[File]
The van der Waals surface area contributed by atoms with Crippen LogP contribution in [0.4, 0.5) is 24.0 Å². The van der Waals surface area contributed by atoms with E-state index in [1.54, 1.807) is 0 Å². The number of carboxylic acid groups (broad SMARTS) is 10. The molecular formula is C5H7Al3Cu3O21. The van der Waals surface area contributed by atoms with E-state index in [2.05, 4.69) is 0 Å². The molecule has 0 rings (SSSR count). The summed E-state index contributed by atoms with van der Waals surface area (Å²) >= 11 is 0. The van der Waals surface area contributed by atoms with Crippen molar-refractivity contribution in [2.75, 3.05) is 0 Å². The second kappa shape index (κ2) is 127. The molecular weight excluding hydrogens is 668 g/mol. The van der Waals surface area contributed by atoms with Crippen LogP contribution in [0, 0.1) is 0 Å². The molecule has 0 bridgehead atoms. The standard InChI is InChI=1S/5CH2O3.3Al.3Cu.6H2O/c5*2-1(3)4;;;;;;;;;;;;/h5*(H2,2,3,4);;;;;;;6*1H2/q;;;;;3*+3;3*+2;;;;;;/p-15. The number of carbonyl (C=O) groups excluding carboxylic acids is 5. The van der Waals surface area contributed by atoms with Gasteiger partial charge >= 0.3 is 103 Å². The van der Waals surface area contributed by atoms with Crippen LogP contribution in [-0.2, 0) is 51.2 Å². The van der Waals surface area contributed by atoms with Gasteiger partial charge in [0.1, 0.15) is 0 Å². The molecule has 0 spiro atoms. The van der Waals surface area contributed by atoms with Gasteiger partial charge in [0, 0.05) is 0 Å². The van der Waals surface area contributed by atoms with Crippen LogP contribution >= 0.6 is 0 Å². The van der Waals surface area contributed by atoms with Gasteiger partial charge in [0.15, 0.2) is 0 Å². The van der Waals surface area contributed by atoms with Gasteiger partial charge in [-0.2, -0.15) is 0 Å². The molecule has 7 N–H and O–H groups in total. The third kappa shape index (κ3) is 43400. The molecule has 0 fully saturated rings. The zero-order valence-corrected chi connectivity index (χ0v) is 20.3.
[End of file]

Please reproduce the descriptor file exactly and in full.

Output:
The van der Waals surface area contributed by atoms with Crippen LogP contribution in [0.4, 0.5) is 24.0 Å². The van der Waals surface area contributed by atoms with E-state index in [1.54, 1.807) is 0 Å². The number of carboxylic acid groups (broad SMARTS) is 10. The molecular formula is C5H7Al3Cu3O21. The van der Waals surface area contributed by atoms with E-state index in [2.05, 4.69) is 0 Å². The molecule has 0 rings (SSSR count). The summed E-state index contributed by atoms with van der Waals surface area (Å²) >= 11 is 0. The van der Waals surface area contributed by atoms with Crippen molar-refractivity contribution in [2.75, 3.05) is 0 Å². The second kappa shape index (κ2) is 127. The molecular weight excluding hydrogens is 668 g/mol. The van der Waals surface area contributed by atoms with Crippen LogP contribution in [0, 0.1) is 0 Å². The molecule has 0 bridgehead atoms. The standard InChI is InChI=1S/5CH2O3.3Al.3Cu.6H2O/c5*2-1(3)4;;;;;;;;;;;;/h5*(H2,2,3,4);;;;;;;6*1H2/q;;;;;3*+3;3*+2;;;;;;/p-15. The number of carbonyl (C=O) groups excluding carboxylic acids is 5. The van der Waals surface area contributed by atoms with Gasteiger partial charge >= 0.3 is 103 Å². The van der Waals surface area contributed by atoms with Crippen LogP contribution in [-0.2, 0) is 51.2 Å². The van der Waals surface area contributed by atoms with Gasteiger partial charge in [0.1, 0.15) is 0 Å². The molecule has 0 spiro atoms. The van der Waals surface area contributed by atoms with Gasteiger partial charge in [0, 0.05) is 0 Å². The van der Waals surface area contributed by atoms with Crippen LogP contribution >= 0.6 is 0 Å². The van der Waals surface area contributed by atoms with Gasteiger partial charge in [0.15, 0.2) is 0 Å². The van der Waals surface area contributed by atoms with Gasteiger partial charge in [-0.2, -0.15) is 0 Å². The molecule has 7 N–H and O–H groups in total. The third kappa shape index (κ3) is 43400. The molecule has 0 fully saturated rings. The zero-order valence-corrected chi connectivity index (χ0v) is 20.3.